Find the area of the region between the circles x^2 + y^2 = 4 and x^2 + y^2 = 4x
My attempt at the solution:
I found the points of intersection are at (1,-sqrt(3)) and (1, sqrt(3))
Then I solved for x in each equation:
x=sqrt(4-y^2) , x=sqrt(y^2+4) + 4
This is where I get stuck. I don't know where to go from here. Can someone please give me a hint or suggestion? Also, is what I Have so far correct?
Hello, nubshat!
Find the area of the region between the circles:
The graph looks like this . . .
Note that region is one-fourth of the desired areaCode:| * * * * * * * | * * * * | *::|//* * * |*:::|///* * |::::|/A// * *::::|////* * --*---------*----+----*---------*-- * *::::|1:::*2 * |::::|:::: * |*:::|:::* * * | *::|::* * * | * * * * * * * * * |
and can be found with: .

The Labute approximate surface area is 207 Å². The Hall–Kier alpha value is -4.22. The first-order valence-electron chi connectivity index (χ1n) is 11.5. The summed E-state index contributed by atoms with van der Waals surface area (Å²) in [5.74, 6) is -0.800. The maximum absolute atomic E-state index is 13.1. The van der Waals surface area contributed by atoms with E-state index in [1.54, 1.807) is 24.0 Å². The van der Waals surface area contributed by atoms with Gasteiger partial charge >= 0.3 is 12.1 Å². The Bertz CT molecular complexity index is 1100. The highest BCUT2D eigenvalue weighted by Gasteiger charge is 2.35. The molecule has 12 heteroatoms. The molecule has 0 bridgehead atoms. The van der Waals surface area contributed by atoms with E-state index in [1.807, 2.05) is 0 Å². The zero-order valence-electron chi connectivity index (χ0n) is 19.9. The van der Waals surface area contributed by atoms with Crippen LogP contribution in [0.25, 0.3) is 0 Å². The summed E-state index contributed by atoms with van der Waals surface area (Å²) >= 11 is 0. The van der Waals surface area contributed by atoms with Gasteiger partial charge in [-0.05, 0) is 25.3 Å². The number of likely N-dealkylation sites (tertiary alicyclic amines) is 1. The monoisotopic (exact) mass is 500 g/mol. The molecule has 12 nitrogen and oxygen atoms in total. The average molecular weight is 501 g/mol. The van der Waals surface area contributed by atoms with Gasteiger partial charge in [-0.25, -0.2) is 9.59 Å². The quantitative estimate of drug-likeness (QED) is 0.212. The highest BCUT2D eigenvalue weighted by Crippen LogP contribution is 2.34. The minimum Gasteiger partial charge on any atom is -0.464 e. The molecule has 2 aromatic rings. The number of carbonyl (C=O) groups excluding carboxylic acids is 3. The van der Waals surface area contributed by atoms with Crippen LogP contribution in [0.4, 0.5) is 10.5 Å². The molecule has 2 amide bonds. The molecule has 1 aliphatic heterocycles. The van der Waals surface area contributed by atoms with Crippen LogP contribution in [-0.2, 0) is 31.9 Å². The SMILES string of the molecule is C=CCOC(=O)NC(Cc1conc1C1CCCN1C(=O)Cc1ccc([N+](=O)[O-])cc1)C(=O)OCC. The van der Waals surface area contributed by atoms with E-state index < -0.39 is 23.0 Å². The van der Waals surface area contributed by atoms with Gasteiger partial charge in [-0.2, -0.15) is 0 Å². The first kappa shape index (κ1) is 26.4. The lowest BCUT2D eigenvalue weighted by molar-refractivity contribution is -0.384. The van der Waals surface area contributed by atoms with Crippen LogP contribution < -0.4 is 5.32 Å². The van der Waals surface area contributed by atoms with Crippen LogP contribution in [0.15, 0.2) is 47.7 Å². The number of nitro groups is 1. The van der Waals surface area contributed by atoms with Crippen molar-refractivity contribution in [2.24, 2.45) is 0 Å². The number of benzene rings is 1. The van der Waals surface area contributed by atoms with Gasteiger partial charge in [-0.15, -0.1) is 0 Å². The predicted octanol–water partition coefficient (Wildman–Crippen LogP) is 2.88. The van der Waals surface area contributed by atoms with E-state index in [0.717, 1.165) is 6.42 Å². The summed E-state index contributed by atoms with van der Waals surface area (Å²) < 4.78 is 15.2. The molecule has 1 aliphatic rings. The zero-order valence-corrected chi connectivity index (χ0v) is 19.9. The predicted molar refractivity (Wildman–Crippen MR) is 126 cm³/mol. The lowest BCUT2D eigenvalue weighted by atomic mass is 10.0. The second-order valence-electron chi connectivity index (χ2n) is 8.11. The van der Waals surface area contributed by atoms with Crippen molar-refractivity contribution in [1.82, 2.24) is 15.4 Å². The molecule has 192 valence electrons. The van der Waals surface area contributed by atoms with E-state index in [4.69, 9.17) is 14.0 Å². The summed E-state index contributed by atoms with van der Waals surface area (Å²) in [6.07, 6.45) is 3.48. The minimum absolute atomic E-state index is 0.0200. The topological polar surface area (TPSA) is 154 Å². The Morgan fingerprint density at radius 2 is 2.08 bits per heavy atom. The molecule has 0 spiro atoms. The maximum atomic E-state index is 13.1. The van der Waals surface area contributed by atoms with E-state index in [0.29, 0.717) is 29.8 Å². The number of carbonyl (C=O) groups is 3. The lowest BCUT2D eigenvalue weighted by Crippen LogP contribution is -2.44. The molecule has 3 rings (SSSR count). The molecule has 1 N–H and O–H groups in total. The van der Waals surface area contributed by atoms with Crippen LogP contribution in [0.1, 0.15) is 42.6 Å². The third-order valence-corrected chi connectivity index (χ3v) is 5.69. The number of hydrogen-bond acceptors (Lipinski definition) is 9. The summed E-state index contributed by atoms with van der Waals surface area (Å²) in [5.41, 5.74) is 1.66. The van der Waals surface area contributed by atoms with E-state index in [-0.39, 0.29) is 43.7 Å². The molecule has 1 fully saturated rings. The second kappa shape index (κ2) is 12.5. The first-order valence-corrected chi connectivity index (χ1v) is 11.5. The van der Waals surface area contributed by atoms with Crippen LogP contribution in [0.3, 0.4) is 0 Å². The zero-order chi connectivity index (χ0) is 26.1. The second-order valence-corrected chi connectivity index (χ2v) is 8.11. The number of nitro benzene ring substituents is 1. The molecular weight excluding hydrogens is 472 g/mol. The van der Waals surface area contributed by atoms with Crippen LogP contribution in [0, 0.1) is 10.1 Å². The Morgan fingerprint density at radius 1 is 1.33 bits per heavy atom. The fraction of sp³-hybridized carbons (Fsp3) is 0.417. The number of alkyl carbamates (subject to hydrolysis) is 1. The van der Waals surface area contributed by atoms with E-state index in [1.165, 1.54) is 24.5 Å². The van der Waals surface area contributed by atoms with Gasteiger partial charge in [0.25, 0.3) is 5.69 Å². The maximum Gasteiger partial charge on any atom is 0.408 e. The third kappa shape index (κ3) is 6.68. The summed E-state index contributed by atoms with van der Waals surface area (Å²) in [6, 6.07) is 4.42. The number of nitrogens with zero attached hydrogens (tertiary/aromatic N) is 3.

Which one of these is correct? I'm getting two different answers...
integral of sqrt(4-x^2) from 0 to 1 + (2* integral of sqrt(4x-x^2) from 1 to 2) - Wolfram|Alpha
4 * integral of sqrt(4-x^2) from 1 to 2 - Wolfram|Alpha
Post #3 is correct. The integral expressions should be swapped (and 2 added) in post #2: WolframAlpha.
It is easy to find the area without calculus. Using notations from post #2, we need to find twice the area of the circular segment PLRQ. Then , so the angle is 60 degrees. Therefore, the central angle POR of the segment is 120 degrees. The area of the corresponding circular sector is , and the area of the triangle POR is . From here, the area of PLRQ is , and the final answer is twice that.